Friday, April 16, 2021
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Hebron, how many military checkpoints do you have to cross to get to school?

“It is not at all normal to cross army checkpoints to go to school, it is something that I have talked about with my friends and my cousins, why do we have to go through a checkpoint? One day it’s open, another it’s closed… We just want to go to school and come back ”. With this forcefulness Wassem, 15, complains about the obstacles that she has to overcome every day to go to school. Some obstacles faced by 2,200 boys and girls who, like him, live surrounded by weapons, violence and military checkpoints in this area of ​​Hebron.

The students of the schools of Hebron, a city 30 kilometers south of Jerusalem and the largest in the West Bank, do not enjoy the safe and secure school environment that all the world’s children should ideally be. More than half of the people living in the West Bank are under Israeli civilian and military control. It is estimated that more than 200,000 Palestinians and about 850 Israeli settlers live in Hebron, occupying approximately 15% of the city. These settlers enjoy a system of government of their own and live with the protection of 600 soldiers, almost one soldier for every Israeli citizen.

The tension and uncertainty that Palestinian students experience in order to exercise their right to a quality education is, to say the least, incomprehensible. “We have had to live in a very sensitive area, and we would like to go quietly to school, play … We don’t even know why the army is here.”

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In addition to the daily searches by the Israeli authorities, the harassment and violence of the settlers living in the area is added. “There are not only problems with the army. I remember that the Israelis had vacations, I was going through a checkpoint with my family and a group of settlers started throwing stones at us “, says Wassem.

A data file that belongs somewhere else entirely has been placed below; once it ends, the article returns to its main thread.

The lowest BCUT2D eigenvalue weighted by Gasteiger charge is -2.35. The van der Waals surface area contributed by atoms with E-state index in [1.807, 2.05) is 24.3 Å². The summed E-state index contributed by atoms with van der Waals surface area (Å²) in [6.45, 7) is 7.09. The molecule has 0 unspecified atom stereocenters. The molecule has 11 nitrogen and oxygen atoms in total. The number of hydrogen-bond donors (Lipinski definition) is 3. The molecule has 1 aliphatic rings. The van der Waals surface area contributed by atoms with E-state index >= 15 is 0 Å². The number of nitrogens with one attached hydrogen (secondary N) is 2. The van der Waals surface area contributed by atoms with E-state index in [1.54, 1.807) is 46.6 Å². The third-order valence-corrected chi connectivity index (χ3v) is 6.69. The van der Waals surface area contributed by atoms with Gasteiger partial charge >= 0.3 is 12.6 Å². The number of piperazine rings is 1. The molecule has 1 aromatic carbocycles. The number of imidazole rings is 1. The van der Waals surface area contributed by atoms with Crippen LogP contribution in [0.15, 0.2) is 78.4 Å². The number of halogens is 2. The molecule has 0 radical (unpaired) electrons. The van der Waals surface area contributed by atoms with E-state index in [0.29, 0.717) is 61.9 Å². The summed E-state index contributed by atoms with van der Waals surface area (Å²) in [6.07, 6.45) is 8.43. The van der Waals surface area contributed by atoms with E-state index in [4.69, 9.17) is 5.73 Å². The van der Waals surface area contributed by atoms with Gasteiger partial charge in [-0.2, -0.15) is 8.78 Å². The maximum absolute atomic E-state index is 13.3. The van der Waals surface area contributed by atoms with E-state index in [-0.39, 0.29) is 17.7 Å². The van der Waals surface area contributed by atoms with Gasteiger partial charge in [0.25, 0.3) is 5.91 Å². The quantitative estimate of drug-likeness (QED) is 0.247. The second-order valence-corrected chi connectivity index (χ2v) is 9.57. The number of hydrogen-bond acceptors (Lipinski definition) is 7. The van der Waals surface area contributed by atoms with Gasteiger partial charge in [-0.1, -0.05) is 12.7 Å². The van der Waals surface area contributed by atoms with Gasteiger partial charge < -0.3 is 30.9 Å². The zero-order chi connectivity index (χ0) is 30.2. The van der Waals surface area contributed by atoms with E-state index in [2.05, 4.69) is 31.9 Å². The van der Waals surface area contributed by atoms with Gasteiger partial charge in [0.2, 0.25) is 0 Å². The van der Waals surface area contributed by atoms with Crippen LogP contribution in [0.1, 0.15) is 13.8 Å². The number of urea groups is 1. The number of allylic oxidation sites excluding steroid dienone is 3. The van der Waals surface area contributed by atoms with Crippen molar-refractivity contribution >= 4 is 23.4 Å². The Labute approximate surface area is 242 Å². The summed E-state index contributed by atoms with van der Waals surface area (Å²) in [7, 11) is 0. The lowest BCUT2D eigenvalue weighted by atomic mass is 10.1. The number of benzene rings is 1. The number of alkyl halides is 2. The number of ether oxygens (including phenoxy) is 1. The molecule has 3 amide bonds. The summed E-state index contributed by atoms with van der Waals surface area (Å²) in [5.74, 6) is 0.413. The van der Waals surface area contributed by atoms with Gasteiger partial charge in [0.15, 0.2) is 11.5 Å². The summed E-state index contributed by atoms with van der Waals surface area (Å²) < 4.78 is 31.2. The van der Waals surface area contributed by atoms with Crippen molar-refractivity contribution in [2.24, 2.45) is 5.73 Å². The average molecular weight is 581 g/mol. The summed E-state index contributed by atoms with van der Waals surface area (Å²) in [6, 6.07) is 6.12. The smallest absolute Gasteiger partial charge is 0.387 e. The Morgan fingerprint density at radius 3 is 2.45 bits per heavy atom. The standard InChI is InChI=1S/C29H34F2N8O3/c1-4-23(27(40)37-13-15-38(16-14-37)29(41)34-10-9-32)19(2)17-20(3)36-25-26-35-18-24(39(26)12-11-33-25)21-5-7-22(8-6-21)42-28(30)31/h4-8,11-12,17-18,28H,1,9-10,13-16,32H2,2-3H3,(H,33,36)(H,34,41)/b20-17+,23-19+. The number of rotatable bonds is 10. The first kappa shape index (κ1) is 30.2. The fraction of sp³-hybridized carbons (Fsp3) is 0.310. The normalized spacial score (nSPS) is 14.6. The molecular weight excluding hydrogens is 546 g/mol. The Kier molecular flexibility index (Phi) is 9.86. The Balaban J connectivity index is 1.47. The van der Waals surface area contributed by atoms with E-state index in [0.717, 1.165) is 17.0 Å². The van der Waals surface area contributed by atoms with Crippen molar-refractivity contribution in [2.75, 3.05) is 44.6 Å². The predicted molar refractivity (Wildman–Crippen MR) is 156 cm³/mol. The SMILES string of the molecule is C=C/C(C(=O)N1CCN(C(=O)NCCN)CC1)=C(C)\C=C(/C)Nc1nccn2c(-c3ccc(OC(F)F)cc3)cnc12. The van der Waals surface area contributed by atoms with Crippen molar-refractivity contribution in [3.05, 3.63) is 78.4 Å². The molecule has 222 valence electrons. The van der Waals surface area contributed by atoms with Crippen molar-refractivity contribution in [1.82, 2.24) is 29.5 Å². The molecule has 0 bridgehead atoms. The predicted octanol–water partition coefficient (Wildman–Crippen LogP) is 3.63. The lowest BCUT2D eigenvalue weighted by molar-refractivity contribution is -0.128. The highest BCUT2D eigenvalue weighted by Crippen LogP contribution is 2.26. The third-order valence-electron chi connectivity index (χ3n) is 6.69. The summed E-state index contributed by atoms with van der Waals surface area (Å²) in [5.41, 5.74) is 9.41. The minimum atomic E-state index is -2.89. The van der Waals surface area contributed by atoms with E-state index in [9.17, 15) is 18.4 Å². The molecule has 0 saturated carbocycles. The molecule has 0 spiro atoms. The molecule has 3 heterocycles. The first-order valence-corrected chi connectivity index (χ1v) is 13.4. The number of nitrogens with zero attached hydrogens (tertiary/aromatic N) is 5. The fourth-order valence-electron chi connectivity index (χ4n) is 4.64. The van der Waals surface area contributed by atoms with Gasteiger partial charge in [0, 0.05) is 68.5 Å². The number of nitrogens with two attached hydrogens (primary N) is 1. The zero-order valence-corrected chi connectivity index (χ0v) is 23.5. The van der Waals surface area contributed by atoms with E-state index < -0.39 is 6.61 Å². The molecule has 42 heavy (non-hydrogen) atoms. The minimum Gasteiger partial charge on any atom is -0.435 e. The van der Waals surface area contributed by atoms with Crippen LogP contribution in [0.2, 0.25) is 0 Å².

Frequent military operations in the city involve the use of live ammunition, tear gas, and sound bombs. “When they see a large number of students leaving school, they think it is a protest, they start trying to disperse us and the first thing they do is throw smoke bombs at us.”

The staff of the Department of Protection and Neutrality of the The United Nations Agency for Palestine Refugees in the West Bank works in collaboration with the staff and students of some of the UNRWA schools to improve the situation. “Monitoring and being present gives you a better understanding of the huge challenges. You become part of the school; what they feel, you will feel with them. Our presence builds trust. This way, we can better document the incidents and this, in turn, improves our interaction with the Israeli authorities to try to prevent these incidents from happening again, ”says Heidi, a member of the team, referring to the launch of tear gas.

And despite all this, young people do not give up and continue to attend their classes, without knowing what the day will bring them. The schools are their refuges, where they learn, share and also resist. There they pour their energies, their desire and their frustration. Teachers become much more than teachers, they become guides, confidants and protectors. The school gates are its greatest treasure. A treasure to safeguard, for it allows them to fly with their minds still in a context of truncated freedom.

The dreams, celebrations and illusion.

The tension, anger and injuries.

Everything comes together in schools.

If imagining it is difficult for us, living it is indescribable. That is why UNRWA has launched the second episode of the podcast ‘Inshallah, a trip to Palestine’. In it we will travel to Hebron and experience first-hand Wassem’s journey to his school every day.



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